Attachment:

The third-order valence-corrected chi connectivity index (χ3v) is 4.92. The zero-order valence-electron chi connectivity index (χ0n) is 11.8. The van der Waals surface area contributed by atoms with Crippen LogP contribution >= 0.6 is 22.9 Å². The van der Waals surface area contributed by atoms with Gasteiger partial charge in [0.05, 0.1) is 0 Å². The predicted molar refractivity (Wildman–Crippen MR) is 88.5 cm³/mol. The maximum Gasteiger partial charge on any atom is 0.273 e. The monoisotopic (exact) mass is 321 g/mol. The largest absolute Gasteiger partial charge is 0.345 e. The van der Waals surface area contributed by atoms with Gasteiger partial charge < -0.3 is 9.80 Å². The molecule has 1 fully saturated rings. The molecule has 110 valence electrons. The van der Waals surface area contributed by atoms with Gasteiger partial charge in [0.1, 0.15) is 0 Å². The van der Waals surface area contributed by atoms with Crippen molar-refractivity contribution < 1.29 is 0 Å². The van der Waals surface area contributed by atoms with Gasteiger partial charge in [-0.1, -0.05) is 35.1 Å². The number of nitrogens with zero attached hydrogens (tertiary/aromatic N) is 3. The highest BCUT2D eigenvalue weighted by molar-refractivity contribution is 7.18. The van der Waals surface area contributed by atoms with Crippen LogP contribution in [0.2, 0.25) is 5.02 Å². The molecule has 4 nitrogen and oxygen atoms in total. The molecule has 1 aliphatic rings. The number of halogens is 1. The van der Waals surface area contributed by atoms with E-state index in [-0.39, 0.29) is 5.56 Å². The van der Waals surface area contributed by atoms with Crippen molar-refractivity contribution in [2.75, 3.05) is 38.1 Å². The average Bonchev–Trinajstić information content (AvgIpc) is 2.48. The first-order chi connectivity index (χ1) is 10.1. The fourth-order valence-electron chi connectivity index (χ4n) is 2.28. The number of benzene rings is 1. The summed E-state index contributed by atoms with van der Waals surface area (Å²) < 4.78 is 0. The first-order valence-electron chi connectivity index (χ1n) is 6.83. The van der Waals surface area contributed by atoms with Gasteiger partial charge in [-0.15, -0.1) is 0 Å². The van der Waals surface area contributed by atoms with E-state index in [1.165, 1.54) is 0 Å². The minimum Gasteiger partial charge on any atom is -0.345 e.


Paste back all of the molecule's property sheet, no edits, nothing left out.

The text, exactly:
The third-order valence-corrected chi connectivity index (χ3v) is 4.92. The zero-order valence-electron chi connectivity index (χ0n) is 11.8. The van der Waals surface area contributed by atoms with Crippen LogP contribution >= 0.6 is 22.9 Å². The van der Waals surface area contributed by atoms with Gasteiger partial charge in [0.05, 0.1) is 0 Å². The predicted molar refractivity (Wildman–Crippen MR) is 88.5 cm³/mol. The maximum Gasteiger partial charge on any atom is 0.273 e. The monoisotopic (exact) mass is 321 g/mol. The largest absolute Gasteiger partial charge is 0.345 e. The van der Waals surface area contributed by atoms with Gasteiger partial charge < -0.3 is 9.80 Å². The molecule has 1 fully saturated rings. The molecule has 110 valence electrons. The van der Waals surface area contributed by atoms with Gasteiger partial charge in [0.1, 0.15) is 0 Å². The van der Waals surface area contributed by atoms with Crippen molar-refractivity contribution < 1.29 is 0 Å². The van der Waals surface area contributed by atoms with Gasteiger partial charge in [-0.1, -0.05) is 35.1 Å². The number of nitrogens with zero attached hydrogens (tertiary/aromatic N) is 3. The highest BCUT2D eigenvalue weighted by molar-refractivity contribution is 7.18. The van der Waals surface area contributed by atoms with Crippen LogP contribution in [0.2, 0.25) is 5.02 Å². The molecule has 4 nitrogen and oxygen atoms in total. The molecule has 1 aliphatic rings. The number of halogens is 1. The van der Waals surface area contributed by atoms with E-state index in [-0.39, 0.29) is 5.56 Å². The van der Waals surface area contributed by atoms with Crippen molar-refractivity contribution in [2.75, 3.05) is 38.1 Å². The average Bonchev–Trinajstić information content (AvgIpc) is 2.48. The first-order chi connectivity index (χ1) is 10.1. The fourth-order valence-electron chi connectivity index (χ4n) is 2.28. The number of benzene rings is 1. The summed E-state index contributed by atoms with van der Waals surface area (Å²) < 4.78 is 0. The first-order valence-electron chi connectivity index (χ1n) is 6.83. The van der Waals surface area contributed by atoms with Gasteiger partial charge in [-0.15, -0.1) is 0 Å². The van der Waals surface area contributed by atoms with E-state index in [1.165, 1.54) is 0 Å². The minimum Gasteiger partial charge on any atom is -0.345 e.